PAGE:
Last week in an all-hands meeting, Jeff Bezos predicted that Amazon will go bankrupt and fail, someday. "Amazon is not too big to fail," he said. "In fact, I predict one day Amazon will fail. Amazon will go bankrupt. If you look at large companies, their lifespans tend to be 30-plus years, not a hundred-plus years."

No company is immune to failure, but there are things every entrepreneur needs to do to prevent it from happening to them prematurely, if at all.

"If we start to focus on ourselves, instead of focusing on our customers, that will be the beginning of the end," Bezos said. "We have to try and delay that day for as long as possible."

Giving your customers the best possible experience is the only way to achieve and maintain success. There are many actions--many tools--that every small business owner can leverage to achieve their goals. Here are a few things you can do in the upcoming year to get and keep your business on track. 

Evolve your tech.

I visited a local coffee house establishment yesterday and was asked if I wanted a loyalty punch card. My response? "What? You don't have an app for that?" Ok, in all fairness a small retailer is not likely to afford a custom app. However, there are point of sale loyalty programs out there that are very affordable. Square's POS loyalty program, for instance, tops out at only 50-dollars per month. 

Tech is costly, but there are some basic things you cannot afford to neglect: 

  • Keep the look and feel of your website current. Fix errors immediately; your website is what forms first impressions. 
  • Graduate from Excel forms to an accounting software to generate invoices and create reports. 
  • Take advantage of the efficiencies offered by social media scheduling tools and other streamlining software and apps available to you.
  • Ask your web designer if there are any new plugins to make your WordPress site more user-friendly, attractive, and efficient. 

Create emotional rewards for your consumers.

Forget about what your customer needs and figure out what they want. As much as we'd like to think we make decisions based in logic, our feelings and instinct play a much larger role. Your marketing copy should emphasize your credibility and trustworthiness. Offer social proof to tap into your prospect's FOMO and their sense of belonging to a larger purpose. Nike, Apple, and Coke all do this well. Offer visual content to make your followers feel more than they think. Feelings motivate, whether they are sad, happy, angry, or excited. You may sell a product but remember that consumers don't buy things. We buy feelings.

Don't coast, innovate.

Before the iPod there were a good number of media players that delivered music to consumers. It would have been easy for Apple to follow suit and release the iPod to compete. But by getting into the heads and hearts of consumers, Steve Jobs assessed that the joy is in the music, more so than the device. Eight months prior to launching the iPod Jobs launched iTunes, making digital music easily and affordably accessible to the consumer. Brilliant.

Sometimes we're so focused on the obvious that we forget about innovation. I often recommend that business owners have a semi-annual offsite meeting with employees, their coach, and/or other advisors to brainstorm new, fresh ideas. Remember, in brainstorming no idea is lame so lay it all out there.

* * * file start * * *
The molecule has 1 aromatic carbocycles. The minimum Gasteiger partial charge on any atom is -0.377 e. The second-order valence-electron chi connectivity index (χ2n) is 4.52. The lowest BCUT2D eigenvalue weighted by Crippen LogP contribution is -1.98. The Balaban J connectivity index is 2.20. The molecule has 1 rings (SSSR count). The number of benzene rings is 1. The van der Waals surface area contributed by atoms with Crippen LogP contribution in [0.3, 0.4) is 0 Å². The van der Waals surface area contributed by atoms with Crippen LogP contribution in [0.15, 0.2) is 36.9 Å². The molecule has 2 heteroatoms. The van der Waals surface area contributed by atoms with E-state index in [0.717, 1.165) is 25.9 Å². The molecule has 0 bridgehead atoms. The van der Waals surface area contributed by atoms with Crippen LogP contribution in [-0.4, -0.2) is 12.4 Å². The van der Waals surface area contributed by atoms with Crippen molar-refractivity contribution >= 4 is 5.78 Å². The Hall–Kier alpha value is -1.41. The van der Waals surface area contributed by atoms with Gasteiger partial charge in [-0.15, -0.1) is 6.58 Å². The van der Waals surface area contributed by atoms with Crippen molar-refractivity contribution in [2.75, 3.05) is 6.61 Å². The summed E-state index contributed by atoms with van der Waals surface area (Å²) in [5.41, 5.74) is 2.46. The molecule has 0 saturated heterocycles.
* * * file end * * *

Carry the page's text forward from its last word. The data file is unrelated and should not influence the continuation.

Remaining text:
Focus on employee happiness and company culture. 

There are countless obvious reasons to keep your employees engaged and happy. One of them is that your customers bank on it. Edelman's 2018 Trust Barometer report revealed that the single most important characteristic of building consumer trust was treating employees well. 

Among other things, support on-job success for your employees by allowing autonomy where reasonable and giving them the tools and training to succeed. Position your marketing to emphasize your loyalty to employees, and theirs to your company. 

Know your numbers.

This one seems like a no-brainer, but unfortunately, it's not. Too many entrepreneurs claim to be too busy to analyze their financial reports on a regular basis, some are simply too intimidated to do it. 

Ask your accountant to teach you how to read your profit and loss and cash flow statements. If you don't know how to analyze them thoroughly, SCORE mentors are useful in this process and the service is free. 

Take care of yourself.

"Until the entrepreneur is healthy, happy, and whole, their business cannot succeed." This is what I tell my coaching prospects, and it's true. If you are not operating at full capacity, neither will your business. A healthy body is important; a healthy mindset is equally important. Entrepreneurs tell me that they don't have enough time to spend with their families, to workout, to do the things they love. I tell them that until they make the time for those things by creating efficiencies and letting go of the beliefs that limit them, their business will suffer. 

Working your body and mind around the clock does not produce positive results. If you are unable to take breaks from your work, you are doing something wrong. Engaging an experienced coach, turning to mentors, and reading about how successful people balance their priorities will all help.